By Lilac Sunday
Newly-elected Governors in Ohio and Wisconsin recognized that high speed rail (HSR) projects in their own states were a luxury their taxpayers could not afford, and asked the Department of Transportation for permission to reallocate the federal HSR funds they'd been awarded to other pressing transportation projects, such as roadway improvements.
In response, the Department of Transportation withdrew $1.2 billion in federal funds from Ohio and Wisconsin, and awarded $624 million of it to California's HSR project, popularly known as the Train to Nowhere.
California's HSR project is an ambitious plan to build a high speed connection between San Francisco in the north and Anaheim in the south. The project is having difficulty getting off the ground due to: public opposition to the HSR route proposed on the Peninsula south of San Francisco: public opposition to HSR routes planned east of San Francisco; civil rights complaints by minority groups claiming they are being left out of the contracting process; ethics and conflict-of-interest violations by California HSR Board members; and no fewer than five separate analyses this year alone indicating that California's HSR project is based on inflated ridership estimates and a flawed financial model (see, e.g., the University of California, the Legislature's Peer Review Committee, the Legislative Analyst's Office, the State Auditor, and the State Inspector General.)
Nonetheless, California's HSR Authority has soldiered on, and announced a plan to spend $4.2 billion in federal funds to build a 65 mile segment between two tiny San Joaquin Valley towns, Borden and Corcoran. This first segment will include tracks, platforms, and stations, but will not include locomotives or passenger cars, or the power source necessary to run any trains on the track. No passengers will be carried on this segment of the project until the rest of the project is built.
The HSR Authority's criteria for selecting to spend money on this lonely stretch of track? They have a use-or-lose deadline by which they need to commit the money, there is little public opposition, and the track could conceivably be used by someone someday if the rest of the system is never built.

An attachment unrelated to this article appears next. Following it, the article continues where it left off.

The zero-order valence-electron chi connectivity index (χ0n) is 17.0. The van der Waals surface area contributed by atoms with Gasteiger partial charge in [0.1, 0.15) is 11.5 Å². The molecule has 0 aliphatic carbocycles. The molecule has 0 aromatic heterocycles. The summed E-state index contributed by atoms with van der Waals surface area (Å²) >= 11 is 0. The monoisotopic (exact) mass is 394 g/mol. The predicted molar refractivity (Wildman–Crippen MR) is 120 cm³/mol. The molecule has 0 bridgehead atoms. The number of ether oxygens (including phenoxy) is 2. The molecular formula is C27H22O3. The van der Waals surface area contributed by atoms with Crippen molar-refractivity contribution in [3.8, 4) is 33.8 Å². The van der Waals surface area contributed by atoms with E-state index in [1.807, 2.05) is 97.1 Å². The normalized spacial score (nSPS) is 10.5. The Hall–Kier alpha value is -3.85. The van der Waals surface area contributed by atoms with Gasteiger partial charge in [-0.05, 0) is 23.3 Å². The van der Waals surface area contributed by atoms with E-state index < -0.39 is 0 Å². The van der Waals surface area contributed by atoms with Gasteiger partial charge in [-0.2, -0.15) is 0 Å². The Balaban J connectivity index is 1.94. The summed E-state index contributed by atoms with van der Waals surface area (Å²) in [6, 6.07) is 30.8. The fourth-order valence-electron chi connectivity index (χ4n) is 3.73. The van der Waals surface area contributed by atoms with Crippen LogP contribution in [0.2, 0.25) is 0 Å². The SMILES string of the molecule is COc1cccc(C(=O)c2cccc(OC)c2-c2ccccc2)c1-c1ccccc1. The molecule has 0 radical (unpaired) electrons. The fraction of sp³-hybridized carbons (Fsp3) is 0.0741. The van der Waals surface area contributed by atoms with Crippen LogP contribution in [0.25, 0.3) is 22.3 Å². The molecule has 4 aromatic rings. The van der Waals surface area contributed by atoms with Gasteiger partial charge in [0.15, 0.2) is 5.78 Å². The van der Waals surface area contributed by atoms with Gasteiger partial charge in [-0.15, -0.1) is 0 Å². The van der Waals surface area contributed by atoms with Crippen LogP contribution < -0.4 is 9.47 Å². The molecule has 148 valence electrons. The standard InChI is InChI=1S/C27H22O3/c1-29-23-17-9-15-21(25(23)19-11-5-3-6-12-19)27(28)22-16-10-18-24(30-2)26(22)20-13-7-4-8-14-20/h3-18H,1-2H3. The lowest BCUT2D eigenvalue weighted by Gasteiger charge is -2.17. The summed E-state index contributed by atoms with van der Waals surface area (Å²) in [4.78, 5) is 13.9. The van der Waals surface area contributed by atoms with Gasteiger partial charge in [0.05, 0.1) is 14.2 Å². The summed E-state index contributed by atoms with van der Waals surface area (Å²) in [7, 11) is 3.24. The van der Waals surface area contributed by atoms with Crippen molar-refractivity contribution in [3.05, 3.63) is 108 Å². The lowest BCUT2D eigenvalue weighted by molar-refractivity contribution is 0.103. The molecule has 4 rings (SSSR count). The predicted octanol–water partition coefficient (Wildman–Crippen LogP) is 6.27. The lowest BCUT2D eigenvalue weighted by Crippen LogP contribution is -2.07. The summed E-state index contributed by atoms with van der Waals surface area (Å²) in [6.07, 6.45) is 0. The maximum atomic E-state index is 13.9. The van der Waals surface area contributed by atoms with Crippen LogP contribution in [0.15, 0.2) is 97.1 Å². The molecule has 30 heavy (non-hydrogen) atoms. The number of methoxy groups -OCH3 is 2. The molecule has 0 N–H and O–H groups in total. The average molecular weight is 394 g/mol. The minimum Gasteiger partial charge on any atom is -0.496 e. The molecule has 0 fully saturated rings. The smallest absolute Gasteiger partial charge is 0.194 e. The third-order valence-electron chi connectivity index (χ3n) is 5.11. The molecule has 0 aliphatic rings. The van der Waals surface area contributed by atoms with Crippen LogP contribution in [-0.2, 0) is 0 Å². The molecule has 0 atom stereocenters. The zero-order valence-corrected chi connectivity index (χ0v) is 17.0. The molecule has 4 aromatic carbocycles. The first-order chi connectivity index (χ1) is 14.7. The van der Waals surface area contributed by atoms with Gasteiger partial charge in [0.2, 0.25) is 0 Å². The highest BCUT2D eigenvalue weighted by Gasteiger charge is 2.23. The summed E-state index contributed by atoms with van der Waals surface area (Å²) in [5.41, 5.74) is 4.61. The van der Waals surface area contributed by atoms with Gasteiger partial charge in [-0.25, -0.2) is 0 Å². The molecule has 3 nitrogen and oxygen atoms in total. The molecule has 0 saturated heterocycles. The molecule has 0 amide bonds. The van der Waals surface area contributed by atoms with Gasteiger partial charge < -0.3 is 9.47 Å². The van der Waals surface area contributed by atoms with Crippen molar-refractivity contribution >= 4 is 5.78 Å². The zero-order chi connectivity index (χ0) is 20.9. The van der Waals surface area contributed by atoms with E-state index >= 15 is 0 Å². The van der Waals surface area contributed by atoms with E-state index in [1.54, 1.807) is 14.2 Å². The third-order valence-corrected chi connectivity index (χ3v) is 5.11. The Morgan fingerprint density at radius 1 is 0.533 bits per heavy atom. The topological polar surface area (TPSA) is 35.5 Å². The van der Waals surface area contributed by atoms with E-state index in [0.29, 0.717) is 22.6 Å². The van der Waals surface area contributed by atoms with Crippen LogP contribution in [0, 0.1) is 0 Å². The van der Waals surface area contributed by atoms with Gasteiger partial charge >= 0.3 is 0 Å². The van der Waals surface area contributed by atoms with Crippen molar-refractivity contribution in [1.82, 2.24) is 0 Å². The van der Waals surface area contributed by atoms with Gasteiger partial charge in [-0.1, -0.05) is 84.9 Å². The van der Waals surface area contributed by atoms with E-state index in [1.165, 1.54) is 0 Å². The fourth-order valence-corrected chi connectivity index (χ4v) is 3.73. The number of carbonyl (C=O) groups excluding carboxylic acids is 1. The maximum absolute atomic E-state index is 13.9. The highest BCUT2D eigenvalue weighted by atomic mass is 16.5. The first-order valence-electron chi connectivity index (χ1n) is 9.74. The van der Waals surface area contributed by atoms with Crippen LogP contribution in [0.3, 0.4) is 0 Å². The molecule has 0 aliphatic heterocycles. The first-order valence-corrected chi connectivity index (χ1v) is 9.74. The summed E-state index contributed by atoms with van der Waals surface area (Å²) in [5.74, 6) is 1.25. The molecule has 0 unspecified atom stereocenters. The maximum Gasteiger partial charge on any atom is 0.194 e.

In other words, Obama's Department of Transportation has disregarded the real, immediate transportation needs of Ohio and Wisconsin in favor of a 65 mile long section of track in California that may not ever transport anyone anywhere.
Ladies and gentlemen, this is how your tax dollars are being spent in California.
Obama has already withdrawn $1.5 billion from California's 2011 HSR budget, but the remainder of the federal commitment needs to be withdrawn as well. These large public works projects always unfold the same way: once they start building this boondoggle, taxpayers at the state and federal level will be required to contribute ever increasing amounts of money to support the project, on the grounds of not abandoning investments they've already made. This obligation will continue in perpetuity, as every public transit system is California requires subsidies in order to operate, and the California HSR Authority's rosy ridership estimates have been thoroughly discredited.
Majority Leader-Elect Eric Cantor has launched a website called You Cut, where we are invited to nominate and vote on cuts in federal spending. If there is any justice, California's High Speed Rail Boondoggle, it's Train to Nowhere, will make it to the top of the You Cut list.
Cross-posted at Lilac Sunday: Red Girl in a Blue State